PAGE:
Prayers of the People

October 13, 2013
Presbytery Sunday

On hearing the words, "God of Justice and Hope," please respond with "Be with us." And so we pray...

Loving God, once again the cycle of the year is turning. We are delighted by foggy mornings that clear to reveal sunshine, bright blue skies and dazzling colour displays, as the plants and trees around us prepare for their winter rejuvenation—the time of gathering energy and resources, getting ready for new growth, new life, new movement. And as we gather in the last of the squash and apples, parsnips and plums, as we rake leaves and tidy our gardens, we too are preparing for the winter season that can be a time of rejuvenation, contemplation and rest. And yet, Spirit God, we know there is little time to rest. The injustices of our world—the suffering of so many people, especially the poor and powerless; the reckless rush to choose violence as a solution to violence; the devastating effects of climate change—these all call us to outrage and to action. They call us to be persistent in our work for justice in this world. As the Talmud says:

"Do not be daunted by the enormity of the world's grief.
Do justly now. Love mercy now. Walk humbly now.
You are not obliged to complete the work, but neither are you free to abandon it.
"
And yet, hopeful God, we are at times daunted and we struggle with the darkness—fear, helplessness, exhaustion, physical and emotional pain. We wonder where we will find energy to be the radical people of God that we desire to be, the fighters for justice for all creatures and for our world itself. And so we turn to you, for comfort, for strength, for encouragement. Keep your loving hand on our shoulders, so that we may follow the way of Jesus—being, thinking and acting with love, and with faith. God of Justice and Hope...    "Be with us."

The story of the Good Samaritan calls us to genuinely care for our neighbours—not only those who "dwell nigh" to us—in the original meaning of the word, but all creatures who inhabit this earth. The earth itself is our neighbourhood—the place we live, that nurtures and supports us. And just as we reach out our hands to our neighbours with care and love, we must do the same for our earth, our neighbourhood. Without it, we will perish. Today, we remember that amid the conflicts around the world are Canadian peacemakers and peacekeepers. We pray for them, and for their families. As always we pray for our brothers and sisters at Nyanyadzi Methodist Church in Zimbabwe, and particularly for Eleanor Maposa and her family. May they find justice and hope in this season. In the World Council of Churches prayer cycle, we pray for the countries of India, Pakistan and Sri Lanka, countries full of promise and full of pain. May they find a just way forward. Closer to home, we pray for all those who are attending the fall meeting of Kootenay Presbytery. And, we hold in our hearts the concerns of people close to us, people who are part of our congregation, families and community. We pray foron our Prayer List, and in a moment of silence, we offer prayers for those whose concerns are close to our hearts...    ...God of Justice and Hope...    "Be with us."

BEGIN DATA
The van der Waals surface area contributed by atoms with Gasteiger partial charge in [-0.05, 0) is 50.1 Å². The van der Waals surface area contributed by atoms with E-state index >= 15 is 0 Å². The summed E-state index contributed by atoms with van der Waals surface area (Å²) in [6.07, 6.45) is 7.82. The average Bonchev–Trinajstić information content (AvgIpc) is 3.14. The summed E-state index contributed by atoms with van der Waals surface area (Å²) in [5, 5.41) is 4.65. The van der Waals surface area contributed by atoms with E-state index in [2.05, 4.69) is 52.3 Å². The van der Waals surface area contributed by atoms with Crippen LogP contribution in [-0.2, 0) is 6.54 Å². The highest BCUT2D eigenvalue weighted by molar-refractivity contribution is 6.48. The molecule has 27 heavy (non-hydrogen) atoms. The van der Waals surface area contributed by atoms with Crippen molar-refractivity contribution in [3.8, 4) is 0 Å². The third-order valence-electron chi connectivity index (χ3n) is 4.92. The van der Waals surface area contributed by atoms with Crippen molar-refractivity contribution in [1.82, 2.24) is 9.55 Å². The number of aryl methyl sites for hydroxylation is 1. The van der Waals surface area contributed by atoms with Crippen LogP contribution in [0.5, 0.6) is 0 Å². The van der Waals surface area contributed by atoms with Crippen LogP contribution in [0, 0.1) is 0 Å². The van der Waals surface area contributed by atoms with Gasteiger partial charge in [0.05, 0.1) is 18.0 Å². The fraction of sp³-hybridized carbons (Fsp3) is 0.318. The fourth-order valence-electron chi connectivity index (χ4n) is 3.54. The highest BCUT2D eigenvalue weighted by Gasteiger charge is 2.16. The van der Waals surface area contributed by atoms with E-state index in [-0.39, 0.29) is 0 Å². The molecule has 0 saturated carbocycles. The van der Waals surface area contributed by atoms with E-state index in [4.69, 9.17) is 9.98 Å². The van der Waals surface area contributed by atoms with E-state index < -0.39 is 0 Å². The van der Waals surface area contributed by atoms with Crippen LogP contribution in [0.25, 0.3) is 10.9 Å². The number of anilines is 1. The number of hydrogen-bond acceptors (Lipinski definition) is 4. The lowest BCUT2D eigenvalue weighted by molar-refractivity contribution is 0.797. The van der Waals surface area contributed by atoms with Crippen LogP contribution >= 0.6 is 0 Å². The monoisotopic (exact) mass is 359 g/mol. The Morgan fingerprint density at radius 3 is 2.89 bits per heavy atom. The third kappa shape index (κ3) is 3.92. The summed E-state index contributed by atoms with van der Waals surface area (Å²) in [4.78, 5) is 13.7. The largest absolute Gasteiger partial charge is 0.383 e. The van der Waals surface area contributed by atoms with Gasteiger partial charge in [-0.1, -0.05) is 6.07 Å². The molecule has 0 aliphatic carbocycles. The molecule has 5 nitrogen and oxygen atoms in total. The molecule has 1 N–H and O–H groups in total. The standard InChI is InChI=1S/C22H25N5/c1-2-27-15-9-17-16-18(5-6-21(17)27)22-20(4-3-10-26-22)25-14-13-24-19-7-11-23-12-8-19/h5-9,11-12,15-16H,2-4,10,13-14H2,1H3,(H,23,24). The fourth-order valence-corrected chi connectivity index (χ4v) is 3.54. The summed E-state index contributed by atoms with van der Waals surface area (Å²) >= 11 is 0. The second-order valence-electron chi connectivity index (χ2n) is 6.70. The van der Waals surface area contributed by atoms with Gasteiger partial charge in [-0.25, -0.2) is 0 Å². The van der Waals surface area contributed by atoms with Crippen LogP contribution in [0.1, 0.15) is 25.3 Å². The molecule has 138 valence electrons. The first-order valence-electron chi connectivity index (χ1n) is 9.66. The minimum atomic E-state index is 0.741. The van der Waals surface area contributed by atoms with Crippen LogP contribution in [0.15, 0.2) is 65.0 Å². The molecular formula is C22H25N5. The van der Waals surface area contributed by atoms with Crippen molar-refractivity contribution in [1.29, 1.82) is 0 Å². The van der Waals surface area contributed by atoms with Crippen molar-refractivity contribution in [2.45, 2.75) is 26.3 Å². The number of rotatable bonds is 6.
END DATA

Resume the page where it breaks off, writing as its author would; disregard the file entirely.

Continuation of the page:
Oh God, we crave your steadfast love, as we struggle to understand and work within both the glorious beauty of our world and the terrible struggles of its creatures. The tension between those perceptions confuses us, and can lead us to simply turn our backs on our neighbours and on our neighbourhood. But the love we feel for this world and its creatures demands that we pay attention and that we act. We cannot turn away, and call ourselves your people. We cannot succumb to hopelessness. We cannot stand by while pain and oppression stalk the world, while humans carelessly act in ways that destroy the ecological balance of the earth. Loving God, help us to understand our world and ourselves better. Help us to see our place in birthing your commonwealth, your neighbourhood of love and justice. Help us to serve, with joy and conviction and persistence. Be with us in this time. Keep us from despair. Help us to be people of justice and hope, always journeying to the light of your love.

And the people say...    "AMEN!"